News from the Broad

The Broad Institute is committed to open sharing not only of its scientific data and tools, but also information and news about our progress towards achieving our mission. Below are just a few highlights from the Broad scientific community.
  • Study finds no evidence that natural selection has been less effective removing deleterious mutations in Europeans than in West Africans

    January 17th, 2015

    In a recent study published online by Nature Genetics, Broad-affiliated researchers Ron Do, Daniel Balick, Heng Li, Shamil Sunyaev, and David Reich challenged the theory that natural selection has been less effective removing deleterious genetic mutations in non-Africans versus West Africans over the course of human evolution. The team used simulations to show that observed mutation patterns that have been interpreted as evidence supporting the theory are not likely to reflect changes in the effectiveness of selection after the populations diverged, but are instead likely to be driven by other factors of population genetics.

  • Survey shows how tumor types induce and adapt to immune responses

    January 16th, 2015

    Contrary to popular belief, tumors don’t develop undisturbed. They undergo almost constant immune attack — which, as a result, changes their mutational composition. But just how this immune response is initiated and its effect on different tumor types has remained largely unexplored…until now. For the first time, a team of researchers from the Broad — including Mike Rooney, Sachet Shukla, Cathy Wu, Gad Getz, and Nir Hacohen — has performed a systematic survey of how 18 different tumor types induce and adapt to immune responses. Read all about it in Cell.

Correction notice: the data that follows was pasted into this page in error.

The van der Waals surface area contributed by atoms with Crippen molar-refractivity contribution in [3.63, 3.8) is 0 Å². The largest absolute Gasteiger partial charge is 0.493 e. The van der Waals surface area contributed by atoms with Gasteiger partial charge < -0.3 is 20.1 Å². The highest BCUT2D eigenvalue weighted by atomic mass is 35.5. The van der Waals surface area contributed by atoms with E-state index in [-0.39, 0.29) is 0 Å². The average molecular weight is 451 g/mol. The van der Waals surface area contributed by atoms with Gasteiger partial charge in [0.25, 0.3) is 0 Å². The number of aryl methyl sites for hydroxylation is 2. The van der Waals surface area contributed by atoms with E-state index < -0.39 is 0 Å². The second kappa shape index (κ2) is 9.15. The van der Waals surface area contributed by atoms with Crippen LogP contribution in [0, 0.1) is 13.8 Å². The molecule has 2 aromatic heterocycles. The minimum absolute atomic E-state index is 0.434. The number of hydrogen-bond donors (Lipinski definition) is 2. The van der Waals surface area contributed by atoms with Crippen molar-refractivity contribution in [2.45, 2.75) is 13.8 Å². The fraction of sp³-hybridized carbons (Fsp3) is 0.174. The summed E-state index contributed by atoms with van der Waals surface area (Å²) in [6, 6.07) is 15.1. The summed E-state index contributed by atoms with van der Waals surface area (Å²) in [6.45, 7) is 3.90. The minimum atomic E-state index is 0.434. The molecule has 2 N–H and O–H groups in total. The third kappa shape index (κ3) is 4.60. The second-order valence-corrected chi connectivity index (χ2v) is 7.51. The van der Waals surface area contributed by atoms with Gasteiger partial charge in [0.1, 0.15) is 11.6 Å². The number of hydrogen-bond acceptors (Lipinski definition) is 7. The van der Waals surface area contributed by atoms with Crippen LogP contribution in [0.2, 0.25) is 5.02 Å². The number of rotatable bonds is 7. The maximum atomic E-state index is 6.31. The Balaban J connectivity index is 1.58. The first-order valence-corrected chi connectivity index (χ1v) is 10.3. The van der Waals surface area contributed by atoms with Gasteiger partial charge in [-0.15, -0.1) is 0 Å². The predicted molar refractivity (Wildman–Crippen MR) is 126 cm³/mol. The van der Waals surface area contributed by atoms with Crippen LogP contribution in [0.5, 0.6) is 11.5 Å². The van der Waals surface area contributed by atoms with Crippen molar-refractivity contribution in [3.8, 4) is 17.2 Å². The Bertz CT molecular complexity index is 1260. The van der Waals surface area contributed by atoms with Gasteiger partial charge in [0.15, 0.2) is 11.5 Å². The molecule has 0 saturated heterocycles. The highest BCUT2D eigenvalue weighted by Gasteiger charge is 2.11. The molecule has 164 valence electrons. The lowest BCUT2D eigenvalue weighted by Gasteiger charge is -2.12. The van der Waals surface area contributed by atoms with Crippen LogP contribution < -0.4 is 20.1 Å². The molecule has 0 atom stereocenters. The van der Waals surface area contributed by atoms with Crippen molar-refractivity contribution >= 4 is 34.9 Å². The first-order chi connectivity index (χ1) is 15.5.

• Broad researchers named to Forbes’ “30 Under 30” list

    January 14th, 2015

    For the third consecutive year, Broad Institute researchers have been named to Forbes’ “30 Under 30” list. Among the “young game changers, movers and makers” celebrated for their work in the healthcare field was Alex Bick. Bick, who is also a graduate student at Harvard Medical School, was recognized for his research analyzing genetic data to study disease risk and drug response. In this year’s science category, Patrick Hsu, a scientist from the lab of Broad core member Feng Zhang, was lauded for his work with the CRISPR-Cas9 genome-engineering tool, while Eran Hodis, a graduate student in the Harvard-MIT Division of Health Sciences and Technology, was honored for his role in the discovery of genetic mutations common in cancer.

  • Scientists map the human loop-ome, revealing a new form of genetic regulation

    December 11th, 2014
    Researchers describe the results of a five-year effort to map, in unprecedented detail, how the 2-meter long human genome folds inside the nucleus of a cell.
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  • Disorder in gene-control system is a defining characteristic of cancer, study finds

    December 11th, 2014
    The genetic tumult within cancerous tumors is more than matched by the disorder in one of the mechanisms for switching cells’ genes on and off, scientists at Dana-Farber Cancer Institute and the Broad Institute of MIT and Harvard report in a new study.
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